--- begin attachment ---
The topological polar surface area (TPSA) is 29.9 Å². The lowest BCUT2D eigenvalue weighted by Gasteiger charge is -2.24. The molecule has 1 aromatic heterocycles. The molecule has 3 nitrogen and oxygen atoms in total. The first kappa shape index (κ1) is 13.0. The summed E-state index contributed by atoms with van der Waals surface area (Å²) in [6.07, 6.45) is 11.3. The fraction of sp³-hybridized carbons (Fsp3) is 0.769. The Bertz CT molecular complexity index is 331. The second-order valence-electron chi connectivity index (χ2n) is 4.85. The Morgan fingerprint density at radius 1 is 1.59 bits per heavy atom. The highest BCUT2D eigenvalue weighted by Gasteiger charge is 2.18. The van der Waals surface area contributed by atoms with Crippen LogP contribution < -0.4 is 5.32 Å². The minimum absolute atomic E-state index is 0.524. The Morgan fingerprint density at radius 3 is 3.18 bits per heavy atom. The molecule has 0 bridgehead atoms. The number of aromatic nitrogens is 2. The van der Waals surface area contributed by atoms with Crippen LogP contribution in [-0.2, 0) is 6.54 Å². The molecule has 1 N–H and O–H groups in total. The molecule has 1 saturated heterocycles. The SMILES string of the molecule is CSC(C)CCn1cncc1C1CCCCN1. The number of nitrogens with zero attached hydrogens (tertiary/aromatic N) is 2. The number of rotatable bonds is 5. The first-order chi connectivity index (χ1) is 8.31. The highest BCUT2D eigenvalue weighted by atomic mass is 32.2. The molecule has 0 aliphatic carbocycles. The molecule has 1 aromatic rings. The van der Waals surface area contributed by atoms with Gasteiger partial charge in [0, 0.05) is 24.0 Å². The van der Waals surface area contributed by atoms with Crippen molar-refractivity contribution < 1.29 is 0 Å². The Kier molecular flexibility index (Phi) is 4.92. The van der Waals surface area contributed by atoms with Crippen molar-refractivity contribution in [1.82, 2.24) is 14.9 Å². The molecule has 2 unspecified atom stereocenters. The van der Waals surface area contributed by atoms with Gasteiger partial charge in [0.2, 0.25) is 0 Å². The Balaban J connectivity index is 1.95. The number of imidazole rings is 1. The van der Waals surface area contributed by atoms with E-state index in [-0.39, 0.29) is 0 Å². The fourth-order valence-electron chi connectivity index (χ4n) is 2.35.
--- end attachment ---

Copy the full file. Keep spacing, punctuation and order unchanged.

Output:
The topological polar surface area (TPSA) is 29.9 Å². The lowest BCUT2D eigenvalue weighted by Gasteiger charge is -2.24. The molecule has 1 aromatic heterocycles. The molecule has 3 nitrogen and oxygen atoms in total. The first kappa shape index (κ1) is 13.0. The summed E-state index contributed by atoms with van der Waals surface area (Å²) in [6.07, 6.45) is 11.3. The fraction of sp³-hybridized carbons (Fsp3) is 0.769. The Bertz CT molecular complexity index is 331. The second-order valence-electron chi connectivity index (χ2n) is 4.85. The Morgan fingerprint density at radius 1 is 1.59 bits per heavy atom. The highest BCUT2D eigenvalue weighted by Gasteiger charge is 2.18. The van der Waals surface area contributed by atoms with Crippen LogP contribution < -0.4 is 5.32 Å². The minimum absolute atomic E-state index is 0.524. The Morgan fingerprint density at radius 3 is 3.18 bits per heavy atom. The molecule has 0 bridgehead atoms. The number of aromatic nitrogens is 2. The van der Waals surface area contributed by atoms with Crippen LogP contribution in [-0.2, 0) is 6.54 Å². The molecule has 1 N–H and O–H groups in total. The molecule has 1 saturated heterocycles. The SMILES string of the molecule is CSC(C)CCn1cncc1C1CCCCN1. The number of nitrogens with zero attached hydrogens (tertiary/aromatic N) is 2. The number of rotatable bonds is 5. The first-order chi connectivity index (χ1) is 8.31. The highest BCUT2D eigenvalue weighted by atomic mass is 32.2. The molecule has 0 aliphatic carbocycles. The molecule has 1 aromatic rings. The van der Waals surface area contributed by atoms with Gasteiger partial charge in [0, 0.05) is 24.0 Å². The van der Waals surface area contributed by atoms with Crippen molar-refractivity contribution < 1.29 is 0 Å². The Kier molecular flexibility index (Phi) is 4.92. The van der Waals surface area contributed by atoms with Crippen molar-refractivity contribution in [1.82, 2.24) is 14.9 Å². The molecule has 2 unspecified atom stereocenters. The van der Waals surface area contributed by atoms with Gasteiger partial charge in [0.2, 0.25) is 0 Å². The Balaban J connectivity index is 1.95. The number of imidazole rings is 1. The van der Waals surface area contributed by atoms with E-state index in [-0.39, 0.29) is 0 Å². The fourth-order valence-electron chi connectivity index (χ4n) is 2.35.